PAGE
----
Now the existing code contracts and the new conditions will be checked.

But wait, maybe you already see an issue with this code. Will it fulfill the Liskov principle?

 
The Liskov principle

In summary, the Liskov principle states that it should always be safe to use a subclass in any place where the parent class is expected. This sounds like a fairly easy to implement concept, but in practice this concept is often violated. And unfortunately there is no easy way to detect such a violation and so I don’t know an object-oriented language compiler which will check for this issue. But maybe code contracts can help in this situation.

To fulfill the Liskov principle, you need to adhere to a simple rule: The domain of a method can’t be shrunk in a subclass. Therefore it is not allowed to add additional pre-conditions in a derived class. If you add pre-conditions, you will restrict the range of possible values being accepted for a method. In this case the derived class will have another behavior than the base class, which violates the Liskov principle.

But what is with post-conditions and invariants? According to the Liskov principle it is allowed to add post-conditions and invariants, because this will not change the behavior of a class.

So let us think again about the previous example.

public class Customer : Person
{
    private int _customerNumber;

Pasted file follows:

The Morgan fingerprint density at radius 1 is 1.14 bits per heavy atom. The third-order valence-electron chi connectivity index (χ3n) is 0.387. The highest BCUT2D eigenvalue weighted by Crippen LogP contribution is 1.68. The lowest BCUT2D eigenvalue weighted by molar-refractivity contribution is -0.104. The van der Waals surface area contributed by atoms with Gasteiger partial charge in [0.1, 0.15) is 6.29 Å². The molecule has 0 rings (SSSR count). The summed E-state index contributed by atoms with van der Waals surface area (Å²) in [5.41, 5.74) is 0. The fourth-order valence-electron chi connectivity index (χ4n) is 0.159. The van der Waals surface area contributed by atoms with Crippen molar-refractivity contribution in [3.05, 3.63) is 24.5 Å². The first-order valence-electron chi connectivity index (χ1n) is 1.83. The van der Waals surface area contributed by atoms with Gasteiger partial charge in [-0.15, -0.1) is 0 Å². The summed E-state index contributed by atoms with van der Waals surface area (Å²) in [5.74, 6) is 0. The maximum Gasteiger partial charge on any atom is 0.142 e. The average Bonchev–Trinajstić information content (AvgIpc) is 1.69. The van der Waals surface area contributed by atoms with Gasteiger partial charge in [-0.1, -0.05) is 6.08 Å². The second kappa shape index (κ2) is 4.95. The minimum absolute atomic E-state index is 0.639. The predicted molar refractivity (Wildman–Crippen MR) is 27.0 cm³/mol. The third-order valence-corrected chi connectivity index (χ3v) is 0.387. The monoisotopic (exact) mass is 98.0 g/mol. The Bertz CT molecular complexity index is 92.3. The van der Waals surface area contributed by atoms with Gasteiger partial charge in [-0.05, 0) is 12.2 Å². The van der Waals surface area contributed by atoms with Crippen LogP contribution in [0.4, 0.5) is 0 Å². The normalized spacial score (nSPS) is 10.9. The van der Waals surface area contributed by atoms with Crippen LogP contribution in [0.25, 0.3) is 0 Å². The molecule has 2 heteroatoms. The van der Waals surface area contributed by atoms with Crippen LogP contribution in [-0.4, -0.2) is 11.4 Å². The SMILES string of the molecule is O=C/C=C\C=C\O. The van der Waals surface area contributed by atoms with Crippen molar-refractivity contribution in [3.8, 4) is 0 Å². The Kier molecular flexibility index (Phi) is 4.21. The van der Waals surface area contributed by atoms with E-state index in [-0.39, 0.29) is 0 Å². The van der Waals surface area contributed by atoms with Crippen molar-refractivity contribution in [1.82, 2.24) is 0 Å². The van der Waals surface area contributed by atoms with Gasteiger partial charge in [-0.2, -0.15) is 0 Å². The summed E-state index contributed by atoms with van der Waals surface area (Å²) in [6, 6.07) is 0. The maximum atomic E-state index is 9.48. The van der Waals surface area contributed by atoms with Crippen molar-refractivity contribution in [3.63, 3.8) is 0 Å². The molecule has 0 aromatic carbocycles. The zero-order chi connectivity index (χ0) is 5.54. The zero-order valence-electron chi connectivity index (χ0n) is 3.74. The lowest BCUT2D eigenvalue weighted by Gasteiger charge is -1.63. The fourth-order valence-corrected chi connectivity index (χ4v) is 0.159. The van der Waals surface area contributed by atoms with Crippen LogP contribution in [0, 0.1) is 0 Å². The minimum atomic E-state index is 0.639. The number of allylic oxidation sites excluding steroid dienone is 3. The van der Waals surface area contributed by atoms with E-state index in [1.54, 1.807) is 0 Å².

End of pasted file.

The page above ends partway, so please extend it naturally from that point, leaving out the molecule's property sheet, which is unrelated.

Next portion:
private static int _customerNumberCounter = 0;

    public int CustomerNumber { get { return _customerNumber; } }

    public override void Initialize(
        string name,
        int age)
    {
        Contract.Requires(age >= 18);
        Contract.Ensures(CustomerNumber > 0);

        //init
        base.Initialize(name, age);

        _customerNumberCounter++;
        _customerNumber = _customerNumberCounter;
    }
}

 

With respect to Liskov principle it should not be allowed to add the pre-condition but it should be allowed to add the post-condition. And now you can see the power of code contracts. In contrast to the compiler, they will recognize this violation of the Liskov principle. The following warning is shown:

Method ‚…‘ overrides ‚…‘, thus cannot add Requires.

 

Therefore we have to change the code and remove the additional pre-condition to fulfill the Liskov principle. The following code shows the adapted class.

public class Customer : Person
{
    private int _customerNumber;
    private static int _customerNumberCounter = 0;

    public int CustomerNumber { get { return _customerNumber; } }

    public override void Initialize(
        string name,
        int age)
    {
        Contract.Ensures(CustomerNumber > 0);

        //init
        base.Initialize(name, age);

        _customerNumberCounter++;
        _customerNumber = _customerNumberCounter;
    }
}

 
Summary

Code contracts will support inheritance and therefore they easily support the object oriented concept of base classes and derivate classes. Furthermore it is recognized whether the contract inheritance fulfills the Liskov principle. This may prevent implementation errors in connection with class inheritance.